Thanksgiving traditions

Traditions don’t sprout from nowhere, like a spontaneous generation of history with ten years of memories attached. They are made. Created, either through careful planning or on the fly.

Sometimes they live on forever. Other times, they die as forgotten relics of past holidays.

The creation of a tradition is a careful proposition, balanced on the edge of sentimental wishing and genuine repeatability. Simply calling something a tradition can seem fake, especially when there is little emotion behind the act. There’s something disingenuous about it in a very “department store creating holidays” sort of way.

At the same time, you can’t always depend on them to generate naturally. If you wait to repeat the same thing year after year, you’ll be waiting a long time. Holiday plans are so mangled and different from year to year that even the most basic of activities has a small chance of being replicated.

So it’s with an air of humility that we take on two traditions this year for Thanksgiving – one of each type; established and new. Cinnamon rolls and parades in the morning, just like Kerrie’s family had always done, and a written list of things we’re thankful for – a new tradition that failed last season due to my forgetting to create a list.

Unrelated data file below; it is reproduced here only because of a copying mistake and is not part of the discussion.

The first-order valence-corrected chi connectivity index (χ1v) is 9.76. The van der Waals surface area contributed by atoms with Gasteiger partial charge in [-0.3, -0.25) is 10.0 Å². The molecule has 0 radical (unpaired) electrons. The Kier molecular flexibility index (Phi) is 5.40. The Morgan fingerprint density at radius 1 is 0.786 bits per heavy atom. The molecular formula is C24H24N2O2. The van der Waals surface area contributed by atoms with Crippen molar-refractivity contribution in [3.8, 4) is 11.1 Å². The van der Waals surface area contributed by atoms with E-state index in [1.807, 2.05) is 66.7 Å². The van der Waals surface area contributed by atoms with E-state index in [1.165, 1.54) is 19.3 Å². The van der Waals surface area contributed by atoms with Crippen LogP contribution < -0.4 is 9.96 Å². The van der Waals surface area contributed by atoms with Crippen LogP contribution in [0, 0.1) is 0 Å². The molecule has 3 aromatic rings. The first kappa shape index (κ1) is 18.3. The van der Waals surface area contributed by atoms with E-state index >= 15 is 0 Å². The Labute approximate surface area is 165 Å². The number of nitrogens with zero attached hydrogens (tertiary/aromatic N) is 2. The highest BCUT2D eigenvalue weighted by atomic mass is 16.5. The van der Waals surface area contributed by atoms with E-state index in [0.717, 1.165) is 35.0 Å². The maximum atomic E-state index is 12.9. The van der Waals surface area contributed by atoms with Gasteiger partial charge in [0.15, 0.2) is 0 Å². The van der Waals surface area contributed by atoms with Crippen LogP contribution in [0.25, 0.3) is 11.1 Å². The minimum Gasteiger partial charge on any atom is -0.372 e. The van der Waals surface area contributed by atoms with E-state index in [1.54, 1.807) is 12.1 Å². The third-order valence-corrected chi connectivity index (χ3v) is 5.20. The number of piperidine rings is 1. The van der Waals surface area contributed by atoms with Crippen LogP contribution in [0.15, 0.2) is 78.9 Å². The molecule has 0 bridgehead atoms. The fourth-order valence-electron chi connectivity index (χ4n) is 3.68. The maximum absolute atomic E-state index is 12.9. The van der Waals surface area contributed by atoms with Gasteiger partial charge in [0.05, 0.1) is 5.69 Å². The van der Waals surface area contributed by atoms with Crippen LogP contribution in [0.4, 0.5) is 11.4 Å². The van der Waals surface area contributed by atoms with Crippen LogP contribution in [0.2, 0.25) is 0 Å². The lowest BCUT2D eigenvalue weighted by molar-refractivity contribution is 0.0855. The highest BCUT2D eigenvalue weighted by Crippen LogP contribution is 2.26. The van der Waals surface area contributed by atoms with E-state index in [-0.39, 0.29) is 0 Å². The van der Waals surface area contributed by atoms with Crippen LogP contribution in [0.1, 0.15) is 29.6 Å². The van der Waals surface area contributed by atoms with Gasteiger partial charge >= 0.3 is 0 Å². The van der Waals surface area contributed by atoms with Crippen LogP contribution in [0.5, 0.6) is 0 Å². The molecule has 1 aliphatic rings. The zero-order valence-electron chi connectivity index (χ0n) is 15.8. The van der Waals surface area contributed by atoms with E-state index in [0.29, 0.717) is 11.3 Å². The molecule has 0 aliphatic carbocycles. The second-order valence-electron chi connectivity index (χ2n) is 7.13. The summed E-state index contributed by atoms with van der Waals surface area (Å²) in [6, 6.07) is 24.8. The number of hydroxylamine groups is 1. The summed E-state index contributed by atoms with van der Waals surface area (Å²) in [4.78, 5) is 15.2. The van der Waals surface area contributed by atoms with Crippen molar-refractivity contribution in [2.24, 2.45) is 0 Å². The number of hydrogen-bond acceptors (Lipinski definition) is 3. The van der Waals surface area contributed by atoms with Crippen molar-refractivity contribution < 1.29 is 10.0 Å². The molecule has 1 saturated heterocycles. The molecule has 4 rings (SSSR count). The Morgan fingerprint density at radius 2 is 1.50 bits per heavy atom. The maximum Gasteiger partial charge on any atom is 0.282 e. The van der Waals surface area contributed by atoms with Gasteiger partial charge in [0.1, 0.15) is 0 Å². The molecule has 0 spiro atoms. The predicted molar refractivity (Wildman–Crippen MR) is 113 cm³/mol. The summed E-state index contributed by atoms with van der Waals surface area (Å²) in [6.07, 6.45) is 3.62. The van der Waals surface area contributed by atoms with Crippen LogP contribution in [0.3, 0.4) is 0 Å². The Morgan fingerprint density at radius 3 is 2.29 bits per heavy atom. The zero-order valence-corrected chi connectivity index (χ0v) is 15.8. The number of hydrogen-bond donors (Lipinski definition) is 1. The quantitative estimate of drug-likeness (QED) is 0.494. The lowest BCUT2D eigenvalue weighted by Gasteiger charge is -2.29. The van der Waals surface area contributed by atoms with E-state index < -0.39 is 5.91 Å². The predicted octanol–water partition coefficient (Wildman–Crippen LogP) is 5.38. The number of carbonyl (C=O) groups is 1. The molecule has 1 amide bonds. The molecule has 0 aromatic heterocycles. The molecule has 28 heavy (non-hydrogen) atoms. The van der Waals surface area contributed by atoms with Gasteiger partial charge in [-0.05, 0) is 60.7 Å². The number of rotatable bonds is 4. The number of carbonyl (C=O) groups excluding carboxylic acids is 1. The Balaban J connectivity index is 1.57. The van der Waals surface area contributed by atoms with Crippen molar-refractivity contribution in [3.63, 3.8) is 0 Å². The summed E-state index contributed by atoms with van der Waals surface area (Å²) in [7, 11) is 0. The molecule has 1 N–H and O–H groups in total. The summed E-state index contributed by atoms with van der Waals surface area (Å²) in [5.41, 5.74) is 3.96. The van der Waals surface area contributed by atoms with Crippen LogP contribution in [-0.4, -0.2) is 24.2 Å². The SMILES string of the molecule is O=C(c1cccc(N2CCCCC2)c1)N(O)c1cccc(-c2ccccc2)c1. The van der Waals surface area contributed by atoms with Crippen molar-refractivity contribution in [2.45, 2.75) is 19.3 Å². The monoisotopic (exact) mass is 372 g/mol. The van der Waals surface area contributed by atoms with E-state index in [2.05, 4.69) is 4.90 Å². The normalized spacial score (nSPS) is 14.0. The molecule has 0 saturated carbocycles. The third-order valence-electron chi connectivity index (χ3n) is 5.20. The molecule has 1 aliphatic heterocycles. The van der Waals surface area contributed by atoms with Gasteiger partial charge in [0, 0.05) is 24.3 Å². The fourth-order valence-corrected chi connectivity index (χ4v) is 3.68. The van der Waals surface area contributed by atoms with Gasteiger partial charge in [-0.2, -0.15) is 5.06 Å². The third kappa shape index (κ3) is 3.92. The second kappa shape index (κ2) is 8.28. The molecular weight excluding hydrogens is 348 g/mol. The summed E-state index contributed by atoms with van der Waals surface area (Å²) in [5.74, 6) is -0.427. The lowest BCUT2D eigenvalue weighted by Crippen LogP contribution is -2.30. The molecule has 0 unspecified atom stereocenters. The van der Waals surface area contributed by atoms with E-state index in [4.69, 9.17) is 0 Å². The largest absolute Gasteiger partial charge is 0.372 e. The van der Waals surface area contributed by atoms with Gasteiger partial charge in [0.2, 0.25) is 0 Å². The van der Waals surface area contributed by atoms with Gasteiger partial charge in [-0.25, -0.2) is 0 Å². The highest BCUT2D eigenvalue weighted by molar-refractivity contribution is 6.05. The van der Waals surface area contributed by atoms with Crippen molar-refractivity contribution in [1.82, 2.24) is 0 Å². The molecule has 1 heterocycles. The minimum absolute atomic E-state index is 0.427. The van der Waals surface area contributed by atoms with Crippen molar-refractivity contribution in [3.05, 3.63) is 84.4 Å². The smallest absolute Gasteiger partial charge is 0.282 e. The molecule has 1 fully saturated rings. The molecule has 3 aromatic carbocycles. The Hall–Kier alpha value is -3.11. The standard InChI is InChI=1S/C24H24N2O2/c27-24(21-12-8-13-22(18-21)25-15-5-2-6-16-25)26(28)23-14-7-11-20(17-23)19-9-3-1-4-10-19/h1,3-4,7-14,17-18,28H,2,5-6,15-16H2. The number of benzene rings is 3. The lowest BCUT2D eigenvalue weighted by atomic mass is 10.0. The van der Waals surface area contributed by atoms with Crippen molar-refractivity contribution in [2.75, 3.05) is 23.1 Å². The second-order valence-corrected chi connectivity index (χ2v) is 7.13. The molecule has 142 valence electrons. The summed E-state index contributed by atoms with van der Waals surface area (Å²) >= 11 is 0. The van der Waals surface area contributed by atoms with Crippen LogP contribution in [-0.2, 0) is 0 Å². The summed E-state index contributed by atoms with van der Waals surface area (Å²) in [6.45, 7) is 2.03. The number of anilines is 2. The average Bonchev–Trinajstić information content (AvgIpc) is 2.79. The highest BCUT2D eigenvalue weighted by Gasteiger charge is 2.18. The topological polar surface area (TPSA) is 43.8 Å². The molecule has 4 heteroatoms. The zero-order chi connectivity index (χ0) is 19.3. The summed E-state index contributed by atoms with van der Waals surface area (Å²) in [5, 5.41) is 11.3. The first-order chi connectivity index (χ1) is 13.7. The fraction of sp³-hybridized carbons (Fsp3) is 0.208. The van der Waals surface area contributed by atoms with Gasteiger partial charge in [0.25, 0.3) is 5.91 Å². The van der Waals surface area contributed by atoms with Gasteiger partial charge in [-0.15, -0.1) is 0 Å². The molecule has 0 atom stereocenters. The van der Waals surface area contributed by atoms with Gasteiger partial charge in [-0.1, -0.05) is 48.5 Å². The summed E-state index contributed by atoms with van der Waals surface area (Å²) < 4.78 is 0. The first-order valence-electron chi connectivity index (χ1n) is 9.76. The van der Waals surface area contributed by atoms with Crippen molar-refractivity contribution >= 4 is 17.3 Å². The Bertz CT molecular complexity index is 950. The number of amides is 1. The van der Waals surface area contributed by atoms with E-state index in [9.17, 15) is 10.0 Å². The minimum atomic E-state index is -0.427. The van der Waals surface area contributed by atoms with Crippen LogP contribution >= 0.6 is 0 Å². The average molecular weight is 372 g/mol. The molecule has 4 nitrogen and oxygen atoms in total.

I’m excited to take part in these traditions, both new to our home but by no means new to the world. They promise to be memorable not just because of the activities involved, but also because they form a backbone for the family, an event that locks us together, free of the typical bustle and shackles of typical life. Free to be together, unabashedly enjoying each others company without the pretense of a schedule.

Traditions create memories that are one-hundred-percent in the moment, built up by years of experience. You know they’re going to be special before you even begin. And you remember them for the personal connections therein.

Happy Thanksgiving. And for those who don’t celebrate, happy Day Off of Work.

This was lovingly handwritten on November 26th, 2008